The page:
ADP numbers and better-than-expected June retail sales across the board put a smile back on retail investors’ faces today. So is it time to break out the champagne?
So today's Barron's "Hot Research" column is a bullish take on Tiffany & Co. from Caris & Co. As regular readers of NetNet know, I'm not exactly bullish on Tiffany's prospects.
Here's why you should keep a close eye on these six stocks.
European banks were initially down 2-3 percent pre-open on the unsettled situation in Greece, but cut their losses. Meanwhile, many of the U.S. financials are under pressure after Citigroup cut estimates on four giants.
Cramer makes the call on viewers' favorite stocks.
On Thursday, the Fast Money pros were squarely focused on technicals with the action in S&P raising eyebrows after the major index crossed a key level to the downside.
Stocks sank more than 2 percent Wednesday, following several economic reports that confirmed a struggling recovery and after Moody's downgraded Greece's bond ratings deeper into junk status.
Stocks tumbled after several economic reports confirmed the economy has weakened, leading some analysts to expect further bad news in Friday's key jobs report.
Deutsche Bank downgraded Tiffany & Co today, warning that the stock is "priced to perfection." Tiffany had been rated a "buy" and now it is a "hold," according to Deutsche Bank.
Considering the lousy economic data and chatter of a summer swoon, should you position for the worst? According to Dennis Gartman, that would be a mistake.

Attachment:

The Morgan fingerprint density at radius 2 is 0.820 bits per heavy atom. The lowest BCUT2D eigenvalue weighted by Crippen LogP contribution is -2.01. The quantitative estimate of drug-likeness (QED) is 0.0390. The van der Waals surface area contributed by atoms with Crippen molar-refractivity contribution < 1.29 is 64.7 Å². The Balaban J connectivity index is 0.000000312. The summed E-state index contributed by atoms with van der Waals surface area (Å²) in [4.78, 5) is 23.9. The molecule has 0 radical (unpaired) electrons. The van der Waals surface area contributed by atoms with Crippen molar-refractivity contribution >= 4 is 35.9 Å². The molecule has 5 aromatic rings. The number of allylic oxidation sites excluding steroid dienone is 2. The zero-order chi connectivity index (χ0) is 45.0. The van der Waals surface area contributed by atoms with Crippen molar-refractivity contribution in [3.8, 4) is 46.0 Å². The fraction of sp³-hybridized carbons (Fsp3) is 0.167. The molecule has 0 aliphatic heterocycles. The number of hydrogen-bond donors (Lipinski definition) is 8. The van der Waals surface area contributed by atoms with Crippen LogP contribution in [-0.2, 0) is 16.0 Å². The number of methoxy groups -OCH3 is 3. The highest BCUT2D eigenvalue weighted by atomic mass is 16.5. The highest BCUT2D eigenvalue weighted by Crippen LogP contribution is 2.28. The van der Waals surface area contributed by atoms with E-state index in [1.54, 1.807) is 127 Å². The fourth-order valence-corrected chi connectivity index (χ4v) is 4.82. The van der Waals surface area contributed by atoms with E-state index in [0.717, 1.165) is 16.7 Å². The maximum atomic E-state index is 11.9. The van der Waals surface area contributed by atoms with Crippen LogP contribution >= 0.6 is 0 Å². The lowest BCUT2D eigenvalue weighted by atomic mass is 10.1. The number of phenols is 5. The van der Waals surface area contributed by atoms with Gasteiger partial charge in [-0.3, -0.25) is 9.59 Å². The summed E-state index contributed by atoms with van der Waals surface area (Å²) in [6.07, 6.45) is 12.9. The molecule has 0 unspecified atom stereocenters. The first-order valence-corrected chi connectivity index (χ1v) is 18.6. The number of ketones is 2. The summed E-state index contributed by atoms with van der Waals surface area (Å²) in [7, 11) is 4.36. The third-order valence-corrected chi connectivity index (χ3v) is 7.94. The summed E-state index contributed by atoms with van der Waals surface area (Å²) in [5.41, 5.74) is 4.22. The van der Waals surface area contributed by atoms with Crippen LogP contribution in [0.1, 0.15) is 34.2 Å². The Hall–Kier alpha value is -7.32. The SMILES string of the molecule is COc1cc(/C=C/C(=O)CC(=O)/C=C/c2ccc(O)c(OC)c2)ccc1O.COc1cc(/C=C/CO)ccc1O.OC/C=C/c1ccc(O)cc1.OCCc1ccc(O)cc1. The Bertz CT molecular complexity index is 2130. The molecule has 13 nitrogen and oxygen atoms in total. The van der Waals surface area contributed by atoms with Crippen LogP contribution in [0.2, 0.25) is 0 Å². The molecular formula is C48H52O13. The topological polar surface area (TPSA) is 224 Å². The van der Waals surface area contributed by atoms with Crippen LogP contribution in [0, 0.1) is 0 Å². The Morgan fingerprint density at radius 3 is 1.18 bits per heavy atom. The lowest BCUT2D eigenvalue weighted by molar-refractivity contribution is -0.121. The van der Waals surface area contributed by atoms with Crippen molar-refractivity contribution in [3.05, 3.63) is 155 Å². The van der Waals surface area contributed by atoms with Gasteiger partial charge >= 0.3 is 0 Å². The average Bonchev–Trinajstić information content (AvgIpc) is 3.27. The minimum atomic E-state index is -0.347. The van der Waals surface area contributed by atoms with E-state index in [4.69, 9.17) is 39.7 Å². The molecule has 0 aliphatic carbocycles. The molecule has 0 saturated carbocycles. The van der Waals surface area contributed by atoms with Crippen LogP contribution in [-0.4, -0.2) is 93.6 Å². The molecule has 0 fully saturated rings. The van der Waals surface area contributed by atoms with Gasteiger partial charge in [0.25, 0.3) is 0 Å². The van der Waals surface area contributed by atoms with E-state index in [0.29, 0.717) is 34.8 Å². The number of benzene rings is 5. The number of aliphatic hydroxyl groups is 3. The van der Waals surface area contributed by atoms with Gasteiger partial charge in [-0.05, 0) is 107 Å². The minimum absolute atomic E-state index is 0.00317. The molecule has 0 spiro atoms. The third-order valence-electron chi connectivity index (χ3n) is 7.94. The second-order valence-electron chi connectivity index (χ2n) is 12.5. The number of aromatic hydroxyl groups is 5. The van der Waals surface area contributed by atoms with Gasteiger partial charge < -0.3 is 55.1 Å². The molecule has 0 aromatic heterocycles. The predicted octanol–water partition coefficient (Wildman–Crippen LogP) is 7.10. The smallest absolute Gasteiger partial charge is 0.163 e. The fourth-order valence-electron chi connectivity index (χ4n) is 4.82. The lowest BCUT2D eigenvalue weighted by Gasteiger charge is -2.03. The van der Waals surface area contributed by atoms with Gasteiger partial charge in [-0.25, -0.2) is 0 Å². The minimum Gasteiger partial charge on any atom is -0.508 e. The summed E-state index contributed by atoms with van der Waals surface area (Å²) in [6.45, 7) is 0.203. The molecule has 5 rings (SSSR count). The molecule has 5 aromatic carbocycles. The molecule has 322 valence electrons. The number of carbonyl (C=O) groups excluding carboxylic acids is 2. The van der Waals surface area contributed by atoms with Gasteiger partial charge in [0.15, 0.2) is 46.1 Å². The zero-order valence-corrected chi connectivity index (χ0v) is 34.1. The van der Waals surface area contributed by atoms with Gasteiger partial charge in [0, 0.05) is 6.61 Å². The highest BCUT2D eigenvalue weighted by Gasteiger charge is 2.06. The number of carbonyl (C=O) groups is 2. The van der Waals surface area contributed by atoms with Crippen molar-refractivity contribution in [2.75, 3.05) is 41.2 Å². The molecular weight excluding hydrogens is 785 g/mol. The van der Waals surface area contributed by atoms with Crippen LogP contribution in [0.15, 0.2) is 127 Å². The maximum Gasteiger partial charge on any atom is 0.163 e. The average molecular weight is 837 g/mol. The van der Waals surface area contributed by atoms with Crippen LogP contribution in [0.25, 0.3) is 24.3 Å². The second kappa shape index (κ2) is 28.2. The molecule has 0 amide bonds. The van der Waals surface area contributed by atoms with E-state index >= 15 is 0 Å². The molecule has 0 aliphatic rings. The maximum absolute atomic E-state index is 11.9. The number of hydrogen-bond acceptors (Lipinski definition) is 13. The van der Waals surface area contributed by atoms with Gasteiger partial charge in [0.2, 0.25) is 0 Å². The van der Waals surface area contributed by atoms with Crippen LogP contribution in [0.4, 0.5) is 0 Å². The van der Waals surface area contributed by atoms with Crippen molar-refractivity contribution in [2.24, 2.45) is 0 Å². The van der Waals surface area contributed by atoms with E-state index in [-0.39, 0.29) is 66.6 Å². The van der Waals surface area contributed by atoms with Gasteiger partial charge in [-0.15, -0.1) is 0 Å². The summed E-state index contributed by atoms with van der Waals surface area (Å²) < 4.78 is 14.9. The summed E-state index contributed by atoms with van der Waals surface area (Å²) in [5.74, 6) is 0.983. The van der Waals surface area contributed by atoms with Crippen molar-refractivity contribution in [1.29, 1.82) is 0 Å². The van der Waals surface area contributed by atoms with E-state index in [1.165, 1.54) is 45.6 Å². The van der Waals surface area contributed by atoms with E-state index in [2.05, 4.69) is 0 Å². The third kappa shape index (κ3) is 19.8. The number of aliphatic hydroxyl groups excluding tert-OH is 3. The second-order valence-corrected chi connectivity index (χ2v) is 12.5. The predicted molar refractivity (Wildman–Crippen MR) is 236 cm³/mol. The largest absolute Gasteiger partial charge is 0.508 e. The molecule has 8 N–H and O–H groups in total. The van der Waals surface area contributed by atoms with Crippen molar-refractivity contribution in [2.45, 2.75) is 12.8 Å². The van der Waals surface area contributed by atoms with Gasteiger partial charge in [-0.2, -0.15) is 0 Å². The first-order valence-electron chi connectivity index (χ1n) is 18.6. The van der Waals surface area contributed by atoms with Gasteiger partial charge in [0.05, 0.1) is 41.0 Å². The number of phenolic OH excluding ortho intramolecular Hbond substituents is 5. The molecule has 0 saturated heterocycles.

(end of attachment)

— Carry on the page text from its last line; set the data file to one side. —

Consumer confidence is slipping. Economists are revising down economic growth projections for the second half of the year. And JPMorgan Chase spacer analysts just raised their earnings estimates on luxury retailed Tiffany & Co. Sense a disconnect?
Stocks ended modestly higher after fluctuating in the final hour of trading as investors shrugged off further evidence of a slowing economy.
Stocks fluctuated in the final hour of trading as the Dow and the S&P 500 trimmed gains, but the tech stocks fueled a gain in the Nasdaq.
Tiffany’s jewelry might come in little blue boxes but its stock is red hot.
Stocks slumped, led by materials, after an unexpected gain in jobless claims and after a second reading on first quarter economic growth was reported as unchanged.
Stock index futures lost steam after a gain in jobless claims and after a second reading on first quarter economic growth was reported as unchanged.
The second estimate for Q1 GDP remained at 1.8 percent growth—that is a disappointment. Almost everyone was expecting the revision to be at least north of 2 percent. Initial jobless claims, at 424,000, was above expectations, another disappointment.
See what's happening, who's talking and what will be making headlines on Thursday's Squawk on the Street.
President Obama meets his peers, Tiffany reports earnings after the earthquake and Google jumps into the mobile payment game. Here's what we're watching...
Thursday rolls around again, and so do weekly jobless claims, the new nail-biter number traders are watching.